The third part focuses on the interaction with the virtual matter the content is made of.
Atomontage Engine™ can handle large volumes of matter consisting of different physical materials exhibiting different physical properties.
The presented scene was populated with millions of unique pieces of geometry using single-pass and multi-pass generators.
The sand as well as the stones were generated using simple single-pass generators.
These generators analyze existing local geometry and plot a piece of new geometry based on a set of parameters.
The rock as well as the buildings were generated using multi-pass generators.
In the first pass the large-scale structure was defined and stored volumetrically.
In the second pass surface and volumetric details are added and voxels plot into the volumetric scene.
The generators set all the required attributes of the voxels automatically so that each voxel is in a way physics-enabled no matter whether it is a surface or a sub-surface one.
Later the real-time part of the engine can identify the particular material of composite objects volumetrically on a per-voxel basis
so that physics-based features can be performed in a plausible way.
This feature can be very useful in various processes like erosion, explosions and similar.
The engine automatically maintains the integrity of the visual as well as physical attributes of the content after a destruction event occurs..
In the video it can be clearly seen that the spatial resolution of the voxelized content is too low to get decent picture in a first person view.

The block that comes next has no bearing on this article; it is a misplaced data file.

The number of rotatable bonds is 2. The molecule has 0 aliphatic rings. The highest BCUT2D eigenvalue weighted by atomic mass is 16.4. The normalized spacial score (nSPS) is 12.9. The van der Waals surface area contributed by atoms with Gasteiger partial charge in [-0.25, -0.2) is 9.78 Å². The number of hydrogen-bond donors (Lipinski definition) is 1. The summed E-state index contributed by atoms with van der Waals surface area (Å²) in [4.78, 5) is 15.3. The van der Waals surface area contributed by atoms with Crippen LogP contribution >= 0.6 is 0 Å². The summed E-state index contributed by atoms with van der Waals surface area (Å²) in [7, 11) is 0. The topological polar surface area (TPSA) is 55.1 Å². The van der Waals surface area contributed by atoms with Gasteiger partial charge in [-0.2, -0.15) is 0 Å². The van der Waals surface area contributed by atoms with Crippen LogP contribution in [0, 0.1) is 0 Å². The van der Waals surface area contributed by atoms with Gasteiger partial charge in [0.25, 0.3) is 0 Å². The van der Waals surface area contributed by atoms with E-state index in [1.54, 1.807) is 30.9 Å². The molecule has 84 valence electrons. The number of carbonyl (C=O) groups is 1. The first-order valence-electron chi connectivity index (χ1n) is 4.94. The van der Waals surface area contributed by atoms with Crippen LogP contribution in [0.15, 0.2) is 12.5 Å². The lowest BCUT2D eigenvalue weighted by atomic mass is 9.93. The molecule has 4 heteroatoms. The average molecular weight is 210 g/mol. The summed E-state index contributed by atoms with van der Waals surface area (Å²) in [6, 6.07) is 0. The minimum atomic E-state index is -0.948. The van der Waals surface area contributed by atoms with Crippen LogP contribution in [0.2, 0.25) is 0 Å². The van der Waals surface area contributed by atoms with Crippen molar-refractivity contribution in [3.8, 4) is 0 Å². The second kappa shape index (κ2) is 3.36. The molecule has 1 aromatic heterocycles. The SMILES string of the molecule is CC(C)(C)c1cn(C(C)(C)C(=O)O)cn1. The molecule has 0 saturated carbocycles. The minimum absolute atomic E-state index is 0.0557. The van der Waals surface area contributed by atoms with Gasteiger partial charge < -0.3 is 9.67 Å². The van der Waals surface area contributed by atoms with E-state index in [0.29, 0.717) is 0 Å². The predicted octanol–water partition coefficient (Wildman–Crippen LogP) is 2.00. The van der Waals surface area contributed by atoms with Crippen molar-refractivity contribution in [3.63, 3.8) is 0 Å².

Soon I will release screenshots or possibly a short demo video showing a higher LOD of the same content.
Material Composition of the Content
The scene in the video consists of seven different materials.
For example there are about 18,174m3 of rock while only about 24m3 of mortar.
Each of the materials responds differently to the simple erosion tool you can watch in action in the video.
The tool removes particular voxels based on the strenght of the material.
It is the same with the wheeltracks. Currently the particle simulation is disabled.
Therefore the wheeltracks are static and don't collapse the way it is expected.
I will re-enable the particle simulation once the prototyping of the volumetric interaction functionality is finished.
The possibility to work with a fine volumetric structure of composite objects will be a great feature of the coming generation of volumetric game engines.
This functionality will make mechanical as well as chemical and thermal processes result in unprecedently complex, plausible behavior of things.
We can expect the complexity of games and similar software to start to grow exponentially once physics-driven synergical effects start to emerge in the complex interactive atom-based world.
One day synergy will become key in making playing games a truly realistic experience.
And it's the atom-based representation that will make all that possible, soon.
Fast Processing of Voxel-based Content
As can be seen in the second half of the video the removal tool can remove large amounts of material quickly.
The engine can access voxels one by one as well as in groups of few or few hundreds of voxels at once.
The scene is clearly segmented and all the math necessary to access the data this way is trivial and easy to optimize.
The removal tool can remove up to a few dozens of millions of voxels a second including the reconstruction of the new surface.
The code is not optimized, yet.